Chabros International Group: A World of Wood
The Chabros International Group started with fairly low-key beginnings in the late sixties, but has gradually become a respected name in a wealth of different timber markets. In particular, it has become a well-known wood and veneer supplier due to the relentless and often pioneering efforts of its president Antoine Chami, who has carefully built up a reputation for high quality products and exceptional service. The company employs more than 600 staff with an annual turnover of $100 million USD.
Chabros is a leading producer and supplier of wood and veneer and a distributor of a wide range of interior and exterior products that have been specified and used in major high-end projects throughout the Middle East for over 40 years. With an aim to cater to the innovative needs of woodworking professionals, architects & interior designers as well as contractors, Chabros has established overseas production units and distribution points throughout the Middle East Region, targeting businesses that are in search for quality products and exceptional service.
In addition to its strong presence of Lebanon, Chabros has always been devoted to expand its range of products to provide original and fresh design solutions to its customers. Chabros has also added a line of services to its current product offerings including veneer stitching & pressing, sanding, veneer finger jointing, parquet and exterior decking installation as well as teak yacht decking.
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Chabros is positioned as one of the market leading suppliers of Wood & Veneer with a large stock of wide range of products, exceptional service and unique expertise.
The company’s success is driven by its loyal customers, their team and their unrelenting focus on delivering results by executing with excellence. In Lebanon, Chabros was one of the first to produce veneer products instead of solid wood because of its ecological and economical benefits. The company’s vision has always been to expand the business further in order to meet the industry’s demands and replenish the shortages that exist. However, due to the wars and political unrest in Lebanon, the company’s desire to expand was stifled somewhat until 1998 when it ventured into the GCC and could establish a branch in Dubai.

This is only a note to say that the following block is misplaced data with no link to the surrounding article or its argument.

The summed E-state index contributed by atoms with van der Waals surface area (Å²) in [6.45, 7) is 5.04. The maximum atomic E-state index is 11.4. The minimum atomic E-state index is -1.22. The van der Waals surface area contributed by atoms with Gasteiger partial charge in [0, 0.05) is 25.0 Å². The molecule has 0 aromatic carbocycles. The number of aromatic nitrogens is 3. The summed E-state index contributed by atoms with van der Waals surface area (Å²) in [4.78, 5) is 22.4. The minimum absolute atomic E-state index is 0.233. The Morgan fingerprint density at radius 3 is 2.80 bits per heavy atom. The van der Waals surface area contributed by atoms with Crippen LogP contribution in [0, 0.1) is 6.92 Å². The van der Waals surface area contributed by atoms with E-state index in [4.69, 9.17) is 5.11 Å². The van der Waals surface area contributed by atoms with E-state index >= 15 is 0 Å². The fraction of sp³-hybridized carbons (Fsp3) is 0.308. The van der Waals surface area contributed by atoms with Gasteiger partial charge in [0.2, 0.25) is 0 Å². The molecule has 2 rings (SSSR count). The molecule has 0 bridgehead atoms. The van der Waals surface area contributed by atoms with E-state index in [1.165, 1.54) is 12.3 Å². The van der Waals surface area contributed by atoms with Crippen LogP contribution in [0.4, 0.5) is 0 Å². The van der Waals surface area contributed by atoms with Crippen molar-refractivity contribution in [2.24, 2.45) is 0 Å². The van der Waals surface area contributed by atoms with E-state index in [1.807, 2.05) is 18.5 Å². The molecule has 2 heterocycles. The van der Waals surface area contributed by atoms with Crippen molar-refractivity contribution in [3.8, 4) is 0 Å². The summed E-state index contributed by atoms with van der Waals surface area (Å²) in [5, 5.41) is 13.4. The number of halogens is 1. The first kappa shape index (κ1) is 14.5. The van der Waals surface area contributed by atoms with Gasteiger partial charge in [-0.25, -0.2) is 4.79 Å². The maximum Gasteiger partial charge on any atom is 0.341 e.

In the midst of a growing global market, Chabros has established overseas production units and distribution points throughout the Middle East Region, targeting businesses that are in search for quality products and exceptional service. The company’s regional distribution centers are headquartered in Dubai covering a vast geographical area of supply. The Chabros International Group case studies how Chabros confronts a drastic drop in its largest subsidiary’s sales after 2008’s global economic crisis.
Chami, the company’s owner and president, was reviewing his company’s 2009 end-of-year financial statements and, in particular, a 30 per cent drop in sales in Dubai. In 2007, a year before the global economic crisis, Chami had invested more than $11 million to acquire and expand a sawmill in Serbia to meet Chabros’s growing lumber sales demand. With a much higher capacity to produce lumber and a much lower probability to sell it, Chami had to decide what to do to overcome this challenge. Shocked, Chami went into crisis mode and consulted all of his top management to address these issues.